Klein v. Padgett

Decision Date19 January 2022
Docket NumberAppeal No. 2019AP2167
Citation971 N.W.2d 197 (Table),2022 WI App 8
Parties Tiberiu KLEIN, Plaintiff-Appellant, v. Jamie Louise PADGETT, Winters Salzetta Obrien and Richardson, ISBA Mutual Insurance, David Alan Novoselsky, Unknown Insurance of David Novoselsky and Unknown Insurance Of Jaime Padgett, Defendants-Respondents.
CourtWisconsin Court of Appeals


¶1 Tiberiu Klein, pro se , appeals an order of the trial court dismissing with prejudice all of his claims against multiple defendants, as well as an order for sanctions which limits his ability to commence future litigation against the defendants in any Wisconsin court without first obtaining leave of the court to file the action.

¶2 For the reasons set forth herein, we affirm the trial court's order except with regard to the claims against defendant Jaime Louise Padgett, which we conclude should have been dismissed on the ground of lack of personal jurisdiction. We therefore reverse and remand that portion of this matter for further findings by the court, as explained in this opinion.


¶3 The origins of this case date back to 2002 with the death of Klein's wife, Claudia Zvunca, who was struck and killed by a Greyhound bus in Colorado. There have been over a dozen lawsuits and numerous appeals filed in various state and federal courts relating to the accident, as well as disputes that arose among the interested parties. Those parties include the Estate of Claudia Zvunca; Cristina Zvunca, Claudia's daughter; Klein; and several attorneys who represented those parties at various times. Although difficult to discern from the amended complaint, the basis for the case that underlies this appeal appears to be associated with several actions relating to the accident that were filed in Illinois with the Cook County Circuit Court.1 These actions resulted in extensive litigation, including disputes between Klein and Cristina over the administration of the Estate.

¶4 The defendants in this case were involved in those Cook County actions—at least allegedly—in some manner:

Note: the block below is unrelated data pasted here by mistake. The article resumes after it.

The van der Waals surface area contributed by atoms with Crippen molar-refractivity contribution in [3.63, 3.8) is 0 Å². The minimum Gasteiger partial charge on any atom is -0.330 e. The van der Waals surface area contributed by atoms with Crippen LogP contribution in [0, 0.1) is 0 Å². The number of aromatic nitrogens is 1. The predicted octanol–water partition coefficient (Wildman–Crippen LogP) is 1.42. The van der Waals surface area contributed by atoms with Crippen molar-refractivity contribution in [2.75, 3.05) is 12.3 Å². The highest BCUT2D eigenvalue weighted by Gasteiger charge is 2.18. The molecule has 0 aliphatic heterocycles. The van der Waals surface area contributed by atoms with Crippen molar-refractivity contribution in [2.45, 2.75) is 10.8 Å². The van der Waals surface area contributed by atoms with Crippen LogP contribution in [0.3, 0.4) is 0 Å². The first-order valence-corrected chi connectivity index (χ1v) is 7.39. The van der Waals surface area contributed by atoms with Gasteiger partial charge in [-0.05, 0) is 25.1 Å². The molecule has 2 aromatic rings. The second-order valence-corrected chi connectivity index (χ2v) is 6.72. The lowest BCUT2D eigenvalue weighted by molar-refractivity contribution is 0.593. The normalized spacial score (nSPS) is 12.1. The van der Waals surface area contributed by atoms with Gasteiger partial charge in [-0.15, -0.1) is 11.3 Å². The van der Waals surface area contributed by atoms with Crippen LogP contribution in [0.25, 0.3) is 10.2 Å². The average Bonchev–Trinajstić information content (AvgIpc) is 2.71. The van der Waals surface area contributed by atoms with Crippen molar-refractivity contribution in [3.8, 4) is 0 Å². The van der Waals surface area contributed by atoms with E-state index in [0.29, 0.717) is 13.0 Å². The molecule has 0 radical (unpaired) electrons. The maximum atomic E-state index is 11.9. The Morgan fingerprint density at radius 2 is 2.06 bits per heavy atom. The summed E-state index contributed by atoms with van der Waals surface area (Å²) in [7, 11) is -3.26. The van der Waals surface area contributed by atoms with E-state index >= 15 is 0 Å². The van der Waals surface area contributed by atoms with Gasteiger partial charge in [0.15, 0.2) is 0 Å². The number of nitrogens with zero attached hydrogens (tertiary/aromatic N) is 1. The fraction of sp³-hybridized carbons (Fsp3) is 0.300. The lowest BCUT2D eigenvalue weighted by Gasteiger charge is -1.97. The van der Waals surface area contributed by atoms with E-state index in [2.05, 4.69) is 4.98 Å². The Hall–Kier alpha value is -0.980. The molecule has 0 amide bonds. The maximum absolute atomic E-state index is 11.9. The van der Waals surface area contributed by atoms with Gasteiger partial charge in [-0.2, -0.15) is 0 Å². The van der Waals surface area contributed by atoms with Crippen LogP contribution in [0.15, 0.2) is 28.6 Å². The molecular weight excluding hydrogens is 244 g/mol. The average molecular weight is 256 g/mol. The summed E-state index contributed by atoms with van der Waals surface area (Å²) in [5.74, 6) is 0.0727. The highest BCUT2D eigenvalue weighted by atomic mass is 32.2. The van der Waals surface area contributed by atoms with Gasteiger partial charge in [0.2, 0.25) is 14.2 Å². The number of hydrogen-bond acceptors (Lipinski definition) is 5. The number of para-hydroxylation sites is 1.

David Alan Novoselsky, an attorney licensed in Illinois at the time, who was retained by Klein in 2008, but also represented Cristina and the Estate at various times;
• Padgett, an attorney licensed in Illinois, along with her former firm Winters Salzetta O'Brien and Richardson (WSOR),2 who was hired by Cristina in June 2014 to represent the Estate after Klein was removed as the co-administrator of the Estate; and
• ISBA Mutual Insurance (which notes its correct entity name as Illinois State Bar Association Mutual Insurance Company), which asserts that Klein erroneously believes that it provided malpractice insurance to an unidentified defendant.

¶5 As relevant to this appeal, an action relating to Klein's wife's accident was filed in Cook County in 2007—which, as noted by the trial court in this case, stemmed from an underlying action filed in 2004—seeking recovery on various claims, including wrongful death. Another related action was filed in Cook County in 2014, and named Greyhound, as well as "most of the attorneys and legal representatives" involved in the earlier litigation, including Novoselsky, as defendants.

¶6 However, Novoselsky, who is a resident of Wisconsin, filed bankruptcy in July 2014 in the United States Bankruptcy Court for the Eastern District of Wisconsin. An automatic bankruptcy stay was applied to cases in which Novoselsky was named a defendant, including the 2014 Cook County case.

¶7 In his debtor's schedules of property for the bankruptcy, Novoselsky included several claims relating to the Cook County cases, including a claim for $300,000 in unpaid legal fees against the Estate. As part of that proceeding, Klein filed a proof of claim in Novoselsky's bankruptcy in January 2016 for $6 million.

¶8 Sometime in February or early March 2016, Cristina moved to dismiss the 2014 Cook County case against all defendants, including Novoselsky, with prejudice. Furthermore, most of Novoselsky's claims relating to the Cook County cases were abandoned by the trustee in bankruptcy after determining that they had no value. Klein attempted to pursue those claims in a derivative action on behalf of the bankruptcy estate, but the bankruptcy court determined that he did not have standing to do so.

¶9 A multi-million dollar settlement for the wrongful death claim in the 2007 Cook County case was approved by an Illinois probate court in October 2016. Klein was a beneficiary to the settlement, but at that point was not a party to the action.3 Klein challenged the settlement with numerous motions, including a motion to remove the matter to federal court. His motions were all denied.

¶10 Klein then filed the action underlying this appeal in June 2018.4 He alleged numerous tort claims such as fraud and conspiracy against the various defendants, apparently on the belief that the 2014 Cook County case had actually been settled through the efforts of Padgett and Novoselsky, instead of being dismissed. The defendants responded by either filing answers or motions to dismiss. The trial court ultimately dismissed all the claims against all of the defendants on the merits.